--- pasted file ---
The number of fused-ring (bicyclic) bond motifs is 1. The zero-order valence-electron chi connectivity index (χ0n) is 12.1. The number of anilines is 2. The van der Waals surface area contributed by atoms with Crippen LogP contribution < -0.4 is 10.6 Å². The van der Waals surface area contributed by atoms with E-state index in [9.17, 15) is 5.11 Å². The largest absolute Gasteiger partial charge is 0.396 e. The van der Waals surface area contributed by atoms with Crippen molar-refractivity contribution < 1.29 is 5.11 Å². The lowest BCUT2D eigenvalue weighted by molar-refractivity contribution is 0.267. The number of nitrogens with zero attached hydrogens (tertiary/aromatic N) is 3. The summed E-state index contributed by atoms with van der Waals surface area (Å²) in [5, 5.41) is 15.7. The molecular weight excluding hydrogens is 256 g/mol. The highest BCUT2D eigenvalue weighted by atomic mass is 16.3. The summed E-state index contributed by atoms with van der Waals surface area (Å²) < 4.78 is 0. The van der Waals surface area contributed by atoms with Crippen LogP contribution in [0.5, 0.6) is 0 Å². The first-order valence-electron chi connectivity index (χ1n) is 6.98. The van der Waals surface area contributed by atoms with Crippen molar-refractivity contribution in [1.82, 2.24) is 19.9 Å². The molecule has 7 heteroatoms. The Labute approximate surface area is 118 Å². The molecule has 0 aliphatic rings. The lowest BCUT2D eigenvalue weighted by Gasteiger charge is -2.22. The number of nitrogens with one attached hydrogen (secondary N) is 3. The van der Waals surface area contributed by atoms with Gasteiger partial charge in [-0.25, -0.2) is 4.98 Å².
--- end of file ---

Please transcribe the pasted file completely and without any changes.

The number of fused-ring (bicyclic) bond motifs is 1. The zero-order valence-electron chi connectivity index (χ0n) is 12.1. The number of anilines is 2. The van der Waals surface area contributed by atoms with Crippen LogP contribution < -0.4 is 10.6 Å². The van der Waals surface area contributed by atoms with E-state index in [9.17, 15) is 5.11 Å². The largest absolute Gasteiger partial charge is 0.396 e. The van der Waals surface area contributed by atoms with Crippen molar-refractivity contribution < 1.29 is 5.11 Å². The lowest BCUT2D eigenvalue weighted by molar-refractivity contribution is 0.267. The number of nitrogens with zero attached hydrogens (tertiary/aromatic N) is 3. The summed E-state index contributed by atoms with van der Waals surface area (Å²) in [5, 5.41) is 15.7. The molecular weight excluding hydrogens is 256 g/mol. The highest BCUT2D eigenvalue weighted by atomic mass is 16.3. The summed E-state index contributed by atoms with van der Waals surface area (Å²) < 4.78 is 0. The van der Waals surface area contributed by atoms with Crippen LogP contribution in [0.5, 0.6) is 0 Å². The first-order valence-electron chi connectivity index (χ1n) is 6.98. The van der Waals surface area contributed by atoms with Crippen molar-refractivity contribution in [1.82, 2.24) is 19.9 Å². The molecule has 7 heteroatoms. The Labute approximate surface area is 118 Å². The molecule has 0 aliphatic rings. The lowest BCUT2D eigenvalue weighted by Gasteiger charge is -2.22. The number of nitrogens with one attached hydrogen (secondary N) is 3. The van der Waals surface area contributed by atoms with Gasteiger partial charge in [-0.25, -0.2) is 4.98 Å².